Lawrence Goodman

Is intermarriage good for the Jews?

Demography is not destiny: Children of intermarriage are rethinking what it means to be Jewish in powerful and creative ways
Illustration using photo from Jamie Grill/Getty Images.

In 1990, American Jews decided they had no future.

That was the year the National Jewish Population Survey—then the most comprehensive study of American Jewry ever undertaken—revealed that more than half of America’s Jews, 52%, were intermarried. Though the report itself was even-keeled in its analysis, the reaction among many Jews veered toward panic.

Intermarried couples weren’t raising their children Jewish, according to the NJPS survey, so it was assumed their grandchildren wouldn’t be Jewish either. It was only a matter of time before American Jews disappeared, the thinking went.

  • “A second Holocaust” is how one group of Orthodox rabbis described what was happening.
  • “We are probably witnessing the last generation of Jewish life in America as we now know it,” a leading rabbi wrote in the Los Angeles Times.
  • Harvard Law School professor Alan Dershowitz warned that Jews were “in danger of disappearing.” Intermarriage, he wrote, was a “threat to our survival as a people.”

It hasn’t turned out that way.

Recent surveys by Brandeis’ Cohen Center for Modern Jewish Studies and the Pew Research Center show that 7.6 million Americans identify as Jewish, a 35% increase since 1990.

Immigration by Jews from the former Soviet Union, Israel and elsewhere accounts for some of the increase.

But the other principal cause is intermarriage.

According to Pew, about two-thirds of intermarried couples raise their children Jewish. In a typical intermarried family—one Jewish parent and two kids—this means the Jewish population doubles in a generation.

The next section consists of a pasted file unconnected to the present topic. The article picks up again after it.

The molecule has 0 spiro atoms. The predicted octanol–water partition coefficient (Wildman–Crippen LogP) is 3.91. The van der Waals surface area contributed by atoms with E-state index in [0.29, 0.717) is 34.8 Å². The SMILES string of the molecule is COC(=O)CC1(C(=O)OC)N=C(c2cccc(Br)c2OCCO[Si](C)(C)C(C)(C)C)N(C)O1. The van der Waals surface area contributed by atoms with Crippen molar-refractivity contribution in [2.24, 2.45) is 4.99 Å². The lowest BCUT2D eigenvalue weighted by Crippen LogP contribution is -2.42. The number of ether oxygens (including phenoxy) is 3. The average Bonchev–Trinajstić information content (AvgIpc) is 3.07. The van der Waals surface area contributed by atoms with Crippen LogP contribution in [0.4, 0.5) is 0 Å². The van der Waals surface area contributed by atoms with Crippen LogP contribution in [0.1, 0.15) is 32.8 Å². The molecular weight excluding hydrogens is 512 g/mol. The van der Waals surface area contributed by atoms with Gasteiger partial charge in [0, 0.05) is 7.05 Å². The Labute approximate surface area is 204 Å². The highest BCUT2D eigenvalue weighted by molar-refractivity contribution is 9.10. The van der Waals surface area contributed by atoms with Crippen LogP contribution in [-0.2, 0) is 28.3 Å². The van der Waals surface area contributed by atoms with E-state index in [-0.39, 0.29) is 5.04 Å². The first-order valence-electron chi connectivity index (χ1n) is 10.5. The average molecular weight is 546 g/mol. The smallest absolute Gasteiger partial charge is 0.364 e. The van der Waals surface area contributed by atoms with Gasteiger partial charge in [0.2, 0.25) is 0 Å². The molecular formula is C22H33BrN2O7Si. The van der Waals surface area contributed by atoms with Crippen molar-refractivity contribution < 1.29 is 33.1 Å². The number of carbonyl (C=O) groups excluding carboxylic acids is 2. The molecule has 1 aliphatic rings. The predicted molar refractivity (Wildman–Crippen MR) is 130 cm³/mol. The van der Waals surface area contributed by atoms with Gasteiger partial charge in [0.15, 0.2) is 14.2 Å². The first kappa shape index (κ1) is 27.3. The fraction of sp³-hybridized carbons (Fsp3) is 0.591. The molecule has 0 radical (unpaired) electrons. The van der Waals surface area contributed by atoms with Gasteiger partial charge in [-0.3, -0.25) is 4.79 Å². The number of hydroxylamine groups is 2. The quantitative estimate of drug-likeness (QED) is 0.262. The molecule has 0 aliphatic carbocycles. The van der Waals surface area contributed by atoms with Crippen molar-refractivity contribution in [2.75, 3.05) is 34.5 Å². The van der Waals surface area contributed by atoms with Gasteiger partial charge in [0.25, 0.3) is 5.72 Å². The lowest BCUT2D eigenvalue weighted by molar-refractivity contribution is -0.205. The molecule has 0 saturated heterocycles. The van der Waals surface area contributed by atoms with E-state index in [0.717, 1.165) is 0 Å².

Intermarriage boosting the number of American Jews was not a scenario many doomsayers imagined possible.

To be sure, some scholars remain pessimistic about American Jewry’s future.

They argue that, although the children of intermarried couples identify as Jewish, they lack the commitment to Jewish learning and culture that previous generations held.

Over time, these scholars argue, this will lead to a weakening or a dumbing down of what it means to be Jewish. For many Jews, being Jewish will mean no more than liking Mel Brooks movies and occasionally cooking brisket.

But Len Saxe, Brandeis’ Klutznick Professor of Contemporary Jewish Studies, sees it differently.

He offers this corrective to anyone still mired in the doom and gloom of the 1990s: “Judaism and Jewish culture are flourishing. American Jews express their Jewishness in diverse ways. But for most, it is a valued part of their identity.”


In the United States, intermarriage was rare until the middle of the 20th century, with rates never rising above 3%.

According to Brandeis’ historian Jonathan Sarna, it was mostly men who married out of the faith, largely because more men than women immigrated to America and because women were kept under stricter social control.

Sarna, the director of Brandeis’ Schusterman Center for Israel Studies, points to a singular tension that characterized the attitude of American Jews toward outsiders: They wanted to have close social relations with them, yet not so close that Jews intermarried.

By the 1960s, it became impossible to maintain this balance any longer, he says. As social mores loosened, America became more of a melting pot. Irish, Italians, Catholics, Protestants, Blacks and whites increasingly cohabitated. The friction between Jews and other groups also eased.

In 1964, when the intermarriage rate had risen to 7%, Look magazine published a cover story on “The Vanishing American Jew.” By the time Look went out of business seven years later, the vanishing Jew was an idée fixe in the public imagination.

After that, as Sarna writes in his book “American Judaism: A History,” “two interrelated and highly contentious statistics count for Jews above all the rest: their absolute numbers in America and their rate of intermarriage. … Jews both obsess over these statistics and berate themselves for doing so.”


When the NJPS study on intermarriage appeared in 1990, Barry Shrage was three years into his 30-year tenure as head of Combined Jewish Philanthropies of Greater Boston.

He says the typical reaction to NJPS’ findings was a combination of panic, despair and rage at the Jews who were supposedly abandoning their religion and sorrow that their kids would be forever lost to Judaism. The consensus was that Jews should do everything possible to prevent interfaith marriage.

Shrage responded, “That train has already left the station.” He thought intermarriage was a fait accompli of American Judaism.